If they are accompanied and supervised by a responsible adult, juveniles are allowed on licensed premises unless an area of the venue is specifically declared "out of bounds" (for example, venues that offer adult entertainment, such as skimpy barmaids).
Unaccompanied juveniles are only allowed on licensed premises under certain conditions, some of the more common of which are outlined below.
Circumstances where unaccompanied juveniles are allowed
Unaccompanied juveniles are permitted to be on licensed premises if:
- They are carrying out their "lawful business".
Example 1: A 17-year-old apprentice electrician carrying out maintenance work on a licensed premises; or
Example 2: A juvenile employed to serve meals and collect plates in a section of a licensed premise that is not primarily set aside for the service of alcohol.
- The premise has a club licence, it does not contravene club rules/constitution or the conditions attached to the licence, and juveniles have been expressly permitted by the club committee to be there.
Example: A licensed football club that has junior members.
- The juvenile is part of the licensee's or manager's family, or a member of the family of a lodger.
Unaccompanied juveniles can also "pass through" areas of licensed premises (where they are not meant to be) in order to access an area of the premises where they can lawfully remain.
For example, in order to get to the restaurant section of the local pub, a juvenile must pass through the sports bar. This is allowed under the Act.
If a juvenile is found to be in a licensed premises unlawfully (i.e. not in one of the above situations), the licensee, their employee(s) and the juvenile are all committing an offence which attracts a $10,000, $4000 and $2000 penalty respectively.
Juveniles and the purchase/consumption of liquor on licensed premises
It is an offence for juveniles to purchase, consume or be supplied liquor on licensed premises.
If a juvenile is found to be purchasing/consuming liquor on licensed premises, not only will he/she be committing an offence, so too will the following:
- The licensee;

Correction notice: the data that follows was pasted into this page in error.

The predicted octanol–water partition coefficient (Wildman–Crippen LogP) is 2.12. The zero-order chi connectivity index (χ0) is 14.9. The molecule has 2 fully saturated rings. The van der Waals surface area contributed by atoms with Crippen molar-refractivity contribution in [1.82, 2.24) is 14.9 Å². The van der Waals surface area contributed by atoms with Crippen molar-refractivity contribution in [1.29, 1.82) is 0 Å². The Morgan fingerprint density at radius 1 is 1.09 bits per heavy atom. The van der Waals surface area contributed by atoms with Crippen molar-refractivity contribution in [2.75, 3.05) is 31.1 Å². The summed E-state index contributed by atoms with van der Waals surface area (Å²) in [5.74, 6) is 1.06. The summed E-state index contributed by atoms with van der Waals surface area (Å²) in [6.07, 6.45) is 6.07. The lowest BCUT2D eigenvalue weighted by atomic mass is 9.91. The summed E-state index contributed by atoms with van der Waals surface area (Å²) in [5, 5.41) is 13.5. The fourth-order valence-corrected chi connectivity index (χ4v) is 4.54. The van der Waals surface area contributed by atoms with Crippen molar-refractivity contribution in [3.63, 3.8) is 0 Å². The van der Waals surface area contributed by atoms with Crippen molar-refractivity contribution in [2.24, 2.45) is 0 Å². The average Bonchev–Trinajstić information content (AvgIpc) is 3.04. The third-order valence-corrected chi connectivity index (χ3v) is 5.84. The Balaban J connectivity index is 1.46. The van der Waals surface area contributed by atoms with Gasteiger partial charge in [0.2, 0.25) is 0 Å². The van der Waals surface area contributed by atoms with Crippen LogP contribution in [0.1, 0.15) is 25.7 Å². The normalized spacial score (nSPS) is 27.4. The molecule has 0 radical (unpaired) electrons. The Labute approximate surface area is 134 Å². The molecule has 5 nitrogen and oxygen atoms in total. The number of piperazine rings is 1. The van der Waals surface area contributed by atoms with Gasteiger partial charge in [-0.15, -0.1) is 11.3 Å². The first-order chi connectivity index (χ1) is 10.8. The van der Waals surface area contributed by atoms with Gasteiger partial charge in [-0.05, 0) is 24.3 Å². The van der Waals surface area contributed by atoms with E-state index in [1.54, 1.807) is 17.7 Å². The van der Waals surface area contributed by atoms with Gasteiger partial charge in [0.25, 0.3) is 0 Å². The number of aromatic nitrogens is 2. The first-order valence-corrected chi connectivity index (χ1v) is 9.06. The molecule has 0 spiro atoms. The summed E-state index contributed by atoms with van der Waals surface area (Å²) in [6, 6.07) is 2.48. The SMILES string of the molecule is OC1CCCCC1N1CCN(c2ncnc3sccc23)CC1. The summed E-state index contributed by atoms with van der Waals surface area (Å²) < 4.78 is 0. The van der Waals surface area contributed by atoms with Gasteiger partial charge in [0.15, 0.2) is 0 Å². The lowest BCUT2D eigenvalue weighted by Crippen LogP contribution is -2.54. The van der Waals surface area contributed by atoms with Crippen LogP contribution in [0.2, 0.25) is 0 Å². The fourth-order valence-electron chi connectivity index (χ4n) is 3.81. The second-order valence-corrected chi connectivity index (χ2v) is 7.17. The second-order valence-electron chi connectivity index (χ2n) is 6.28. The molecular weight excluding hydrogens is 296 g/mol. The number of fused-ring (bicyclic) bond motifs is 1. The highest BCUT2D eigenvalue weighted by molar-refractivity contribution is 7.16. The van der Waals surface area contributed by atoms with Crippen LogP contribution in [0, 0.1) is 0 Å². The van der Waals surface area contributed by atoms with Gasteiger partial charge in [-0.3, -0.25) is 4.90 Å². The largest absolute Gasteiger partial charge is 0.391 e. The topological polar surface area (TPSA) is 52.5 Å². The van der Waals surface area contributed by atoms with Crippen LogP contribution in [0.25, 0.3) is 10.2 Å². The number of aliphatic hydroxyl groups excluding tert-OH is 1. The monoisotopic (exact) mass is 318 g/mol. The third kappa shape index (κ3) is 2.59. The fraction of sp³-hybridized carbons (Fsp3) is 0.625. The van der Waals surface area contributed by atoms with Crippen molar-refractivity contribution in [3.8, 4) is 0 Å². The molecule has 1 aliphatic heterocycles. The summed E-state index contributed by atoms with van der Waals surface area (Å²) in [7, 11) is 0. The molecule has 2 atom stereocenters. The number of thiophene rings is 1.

- The approved manager;
- Any other person who supplies/sells the liquor; and
- Any person who permits the sale or supply of liquor.
In the case of the licensee or manager, a $10,000 penalty will apply. A person who purchases liquor on behalf of a juvenile is committing an offence and could incur a $2000 penalty.
Juveniles employed on licensed premises
It is an offence for a child under the age of 16 to be employed in theservice of liquor on licensed premises.
However, with the permission of the Director of Liquor Licensing a juvenile 16 years or over may be employed in the service of liquor ancillary to a meal.
In this instance, the juvenile must be supervised at all times and his/her work must be assessed for the purposes of a prescribed training course (i.e. the juvenile's duties must complement an associated hospitality course).
Juveniles under the age of 16 can be employed on licensed premises as long as they are not involved in the service/supply of alcohol.
Juveniles may be asked to leave licensed premises
Where an authorised person (such as an approved manager) suspects a juvenile is on the premises unlawfully, they are entitled to ask for photo identification.
The following documents can be used for identification:
- Australian drivers' licence;
- Current passport; or
- Another prescribed document (for example, a Proof of Age Card).
If the juvenile cannot produce one of the above forms of identification or the document they use is believed to be false, they will be required to leave the premises.
If the juvenile makes a false or misleading statement they are committing an offence and are liable for a $2000 penalty.
Disclaimer: The information provided in this fact sheet is general in nature – for full details, reference should be made to the Liquor Control Act 1988.